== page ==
It is finally here, the long-awaited show. All the practicing and late nights come down to this performance, but you are ready. Here goes nothing! Only instead of taking the stage, you open your laptop and hit record.
The studio in which our music majors have been performing and practicing is all too familiar. Since last March, bedrooms, living rooms, kitchens, and backyards have replaced the recital halls, practice rooms and classrooms in Building 24.
Being able to prepare and execute a concert is fundamental for a musician.
“Music is a performing art and is most rewarding when done live in person, rehearsing with each other, and performing for others,” said Professor Rickey Badua, director of bands and instrumental music, and conductor of the Wind Ensemble and Concert Band.
The adjustment to home shows and collaborations was not easy for our students either.
“It has been rough. I miss being able to collaborate on projects with my friends and classmates in person. I absolutely miss being able to get hands-on experience inside the recording studios at school,” said Kerby Diaz, fourth-year music industry studies student in the College of Letters, Arts, and Social Sciences.
Trombone player and music credential student Raymond Fong also found this to be a time of adaptation particularly working with his classmate in a different time zone.
“It’s more stressful than being able to play music in person because everyone is on their own schedule. Especially for me and CJ (Woods), we had to work around being in different time zones (me being in California while CJ being in Texas). But at the same time, it gives us the opportunity to collaborate and make music together no matter where we are,” said Fong.
Giving students a performative experience in a remote environment was top of mind for Badua.
“Over the summer, I researched and learned various online music teaching software and curriculum my colleagues around the country were either doing or planning to do this fall. I also used my intuition of knowing what would motivate our students while enabling them to succeed no matter how different it would feel online. The key was finding the right kind of music that would allow students to thrive without being too demanding or easy,” said Badua.
Even how feedback was provided from the professor to the student was an adjustment. Real-time feedback, especially positive feedback, was something Badua missed experiencing. Now, Badua’s comments are via Zoom, but the reactions are just as meaningful.
“Anytime I stated a positive comment such as ‘Good job!’ or ‘Outstanding work’ to students online, I can see their energy raise through the brightness of their eyes or smiles on the Zoom screen.”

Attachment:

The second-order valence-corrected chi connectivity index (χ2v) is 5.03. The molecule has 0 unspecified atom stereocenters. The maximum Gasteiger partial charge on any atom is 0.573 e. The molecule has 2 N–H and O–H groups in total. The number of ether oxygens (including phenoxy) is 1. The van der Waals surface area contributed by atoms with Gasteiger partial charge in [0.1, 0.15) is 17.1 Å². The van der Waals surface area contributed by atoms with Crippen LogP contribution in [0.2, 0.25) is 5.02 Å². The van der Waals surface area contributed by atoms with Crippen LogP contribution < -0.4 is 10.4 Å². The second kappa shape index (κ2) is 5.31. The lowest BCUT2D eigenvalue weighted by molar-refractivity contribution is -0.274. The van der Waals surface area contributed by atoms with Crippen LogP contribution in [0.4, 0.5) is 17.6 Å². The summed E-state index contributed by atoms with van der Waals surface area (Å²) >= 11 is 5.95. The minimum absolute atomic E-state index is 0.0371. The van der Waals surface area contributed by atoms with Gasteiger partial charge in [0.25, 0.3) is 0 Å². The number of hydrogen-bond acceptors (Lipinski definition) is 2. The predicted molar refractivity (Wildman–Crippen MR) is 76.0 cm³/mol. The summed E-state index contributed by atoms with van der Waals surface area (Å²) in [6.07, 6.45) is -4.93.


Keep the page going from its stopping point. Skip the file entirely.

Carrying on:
The show must go on. And it did. The “Salvation is Created” project allowed students to showcase all the music recording software they were using throughout the semester, including Digital Audio Workstation (DAW) and Soundtrap.
Many students were familiar with audio recording, incorporating video added a new layer of learning. To help ensure students felt prepared for all of the audio and video recording’s digital aspects, Badua brought in professionals. The Arts Laureate, a company that works with the U.S. Marines band The President’s Own, gave a masterclass to the Wind Ensemble students to help them understand the new video recording technology.
“The masterclass helped reinforce a lot of the things we were learning about audio recording, but the visual elements were rather new and exciting to glean valuable information from,” said Badua.
The audio and video tools helped students identify with music differently. “This process has definably exposed me to the intricacies of the music industry and audio engineer field that I never thought I would get into,” said Fong.
Through it all — the pandemic, virtual learning, and uncertainty —music has played a significant role in finding solace for students.
“Being enrolled in music classes was the thing that continued to motivate me in virtual learning. Music classes also gave me a familiar place that I got to see my friends and feel comfortable,” said Fong.
“Music sort of helps me forget all my problems and motivates me to keep pursuing music as a career,” said Diaz.
Listening, playing, and performing music virtually is how we have adapted to a socially-distanced world. Still, it will be something faculty and students all look forward to experiencing in-person again, one day.
“It has made me appreciate the moment when we are going to be able to make music live together again. Although much of the music world has shifted to more virtual and online performances to be visible during this pandemic, nothing can replace the human connection we all feel from an amazing musical experience. I believe when we are back to normal, our concerts and live performances will be valued and cherished more than ever,” said Badua.
One thing is for sure; there were no flat moments in the student’s “Salvation is Created” performance.
Students interested in joining the CPP band program are encouraged to do so, regardless of experience or background. Email Professor Badua for information on how to participate at firstname.lastname@example.org.
Watch the “Salvation is Created” virtual performance here: https://youtu.be/TTQ7c_mNEME.